As for secondary sources for “Antonina,” Lord Mahon is far more readable than Procopius even if not very critical; and nothing can compare with the delight of Thomas Hodgkin’s “Italy And Her Invaders.”

Yet one can question conventional replication of interpretation. I see the battle of Daras in Belisarius’ first Persian War as essentially a hammer of Roman archers hitting an anvil of Roman infantry with the Persian cavalry caught between them. Why else did Belisarius remain dismounted with the infantry. In my opinion cavalry did not win Daras, the disdained infantry did.

B.C.: Thank you so much for taking the time to chat with me today. I’d be remiss if I didn’t ask one last question. What could scholars do better to engage a wider audience for the study of Byzantium?

P.K.: A tough question. I have walked the walls of Constantinople and offered a prayer where the last emperor fell in battle. One problem is that neither Greece nor Turkey emphasize their medieval history. Curiously, I have the impression that in recent years Moslem Turkey has done a bit more than Christian Greece which seems preoccupied with its ancient history. I get the impression from the Greeks I’ve met that they hardly study it in school. My wife and I were alone at Mistra because it is far from the tourist route. Of course, the same to a lesser degree was true of Ravenna in Italy. In Ravenna we saw a group of Japanese art students but few western tourists.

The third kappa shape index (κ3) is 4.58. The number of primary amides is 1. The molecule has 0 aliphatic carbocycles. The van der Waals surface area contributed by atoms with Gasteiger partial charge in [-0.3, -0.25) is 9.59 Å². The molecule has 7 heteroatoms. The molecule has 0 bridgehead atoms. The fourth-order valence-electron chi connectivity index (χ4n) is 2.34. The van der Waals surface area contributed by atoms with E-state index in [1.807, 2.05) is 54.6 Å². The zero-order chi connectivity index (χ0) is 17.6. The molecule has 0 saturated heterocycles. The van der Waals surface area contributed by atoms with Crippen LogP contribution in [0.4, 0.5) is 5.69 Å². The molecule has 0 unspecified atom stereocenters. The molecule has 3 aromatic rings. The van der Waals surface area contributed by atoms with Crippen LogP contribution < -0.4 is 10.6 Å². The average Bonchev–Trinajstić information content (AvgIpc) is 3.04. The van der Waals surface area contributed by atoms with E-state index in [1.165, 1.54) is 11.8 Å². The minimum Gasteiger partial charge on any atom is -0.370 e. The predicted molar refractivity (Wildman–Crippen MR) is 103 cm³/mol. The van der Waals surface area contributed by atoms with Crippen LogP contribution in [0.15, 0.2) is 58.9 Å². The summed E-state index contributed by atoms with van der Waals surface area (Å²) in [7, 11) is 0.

If more scholars were willing to mix with non-academics, they could start at home. If UND (for example) offered a guided tour of Ravenna, Cappadochia, Constantinople, and Mistras, perhaps together with a gullet boat trip down the Bosphorus to the Mediterranean; and if the cost were kept minimal, some of us who are not wealthy enough to be attracted to the usual university tours of the Greek Islands might be tempted. You could be the guide and have the group include alumni of other universities. Such a tour could be the basis of a TV documentary. Such a tour would be unique and one hell of a lot more special than Rhodes again.

We do need more quality fiction about the empire. As noted above what little I’ve seen is poor academically (excepting Robert Graves’ Count Belisarius.) Surely historians can team up with the many frustrated writers in English departments to work on this problem. A best seller might even be made into a movie.

More art exhibits. The Metropolitan made a great start which should be followed up on. But what I think is most important is to energize students at the high school level. You, as a Byzantinist, could offer to present illustrated lectures in your area. You might even use the Illustrated Guide on my website as a starting point.

Sorry that I’ve rambled a lot, not always staying on point. But then, I never was good at answering test questions.